What: Murals by servicemen of the United States Air Force
Where: RAF Upper Heyford, Oxfordshire, UK (now closed)

Mural_SPI_by_John_GeruntinoOxford Archaeology recently announced the launch of a project to record the Cold War paintings on the internal walls of former airbase, RAF Upper Heyford in Oxfordshire. The majority of the artwork was created by American servicemen, who were stationed there between 1950 and 1991. The soldiers were part of a strategically-placed US Air Force presence in Britain to enable a fast response by American fighter aircraft should the Cold War suddenly turn hot.

An official scheme called ‘Project Warrior’ from the 1980s encouraged the airmen to produce art to prevent boredom and improve their integration. With subject matter ranging from patriotic symbols and pop culture to menacing comments on current political concerns, the variously sardonic and humourous murals at RAF Upper Heyford show both positive and negative responses to military action.

A sample of the work can be seen on the RAF Upper Heyford memorial website.

John Geruntino, mural in hallway of LE Building, RAF Upper Heyford, 1986–1991

What & Where: Brixton’s Nuclear Dawn

What: Nuclear Dawn mural by Brian Barnes and Dale McCrea
Where: Carlton Mansions, 387 Coldhabour Lane, Brixton, London SW9 8QD, UK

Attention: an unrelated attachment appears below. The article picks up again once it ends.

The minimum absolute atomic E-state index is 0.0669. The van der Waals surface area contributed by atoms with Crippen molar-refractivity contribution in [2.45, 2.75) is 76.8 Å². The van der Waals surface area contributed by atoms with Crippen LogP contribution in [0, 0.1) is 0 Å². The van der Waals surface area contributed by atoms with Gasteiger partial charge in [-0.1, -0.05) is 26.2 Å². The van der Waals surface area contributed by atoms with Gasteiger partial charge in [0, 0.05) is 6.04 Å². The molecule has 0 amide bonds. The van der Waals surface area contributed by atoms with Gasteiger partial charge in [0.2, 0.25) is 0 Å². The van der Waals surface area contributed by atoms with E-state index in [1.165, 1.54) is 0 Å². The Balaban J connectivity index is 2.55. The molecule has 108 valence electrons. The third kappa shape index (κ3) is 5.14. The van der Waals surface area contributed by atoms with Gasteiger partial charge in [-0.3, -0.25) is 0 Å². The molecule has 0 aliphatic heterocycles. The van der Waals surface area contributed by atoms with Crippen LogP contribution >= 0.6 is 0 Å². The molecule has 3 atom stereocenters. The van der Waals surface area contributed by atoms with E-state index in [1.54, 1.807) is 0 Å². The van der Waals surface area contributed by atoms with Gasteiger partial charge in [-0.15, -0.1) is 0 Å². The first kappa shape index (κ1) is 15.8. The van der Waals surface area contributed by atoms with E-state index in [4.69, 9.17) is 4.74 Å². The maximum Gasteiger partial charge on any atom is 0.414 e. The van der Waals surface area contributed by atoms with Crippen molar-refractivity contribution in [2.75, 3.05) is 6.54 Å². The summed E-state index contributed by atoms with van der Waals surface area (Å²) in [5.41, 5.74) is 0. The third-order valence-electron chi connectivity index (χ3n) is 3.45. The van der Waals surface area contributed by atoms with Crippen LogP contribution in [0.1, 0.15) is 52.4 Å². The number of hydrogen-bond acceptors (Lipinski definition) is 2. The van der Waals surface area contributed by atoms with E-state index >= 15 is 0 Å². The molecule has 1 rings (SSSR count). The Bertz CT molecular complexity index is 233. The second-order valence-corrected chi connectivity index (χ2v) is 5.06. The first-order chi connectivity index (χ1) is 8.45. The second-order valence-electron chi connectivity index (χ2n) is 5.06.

For over 30 years, inhabitants in one corner of London have experienced a daily reminder of the fear and paranoia of the Cold War. The eye-catching mural, Nuclear Dawn, was painted between 1980 and 1981 by local resident Dale McCrea and English mural artist Brian Barnes, as a potent call for nuclear disarmament and a warning against the potential repercussions of escalating international tensions.

130826 Nuclear Dawn

Measuring 25 square metres, the mural depicts a giant skeleton striding across the city of London. Swathed in the flags of the United States, Great Britain and the USSR, the figure drops nuclear missiles from his hand. In the background, a vast mushroom cloud swirls around to form a map of the world and screaming faces. From one side a human arm releases a peace dove, which upon reaching the skeleton is transformed into the symbol of the CND. Meanwhile, in the bottom right corner, eminent politicians including British Prime Minister Margaret Thatcher and US President Ronald Reagan shelter in a nuclear bunker below the Houses of Parliament. Despite its political message, the mural received funding from bodies including the local council and the Arts Council.

The London Mural Preservation Society provides the most thorough account of the mural’s history, and is also leading a Facebook campaign for the mural’s preservation and restoration.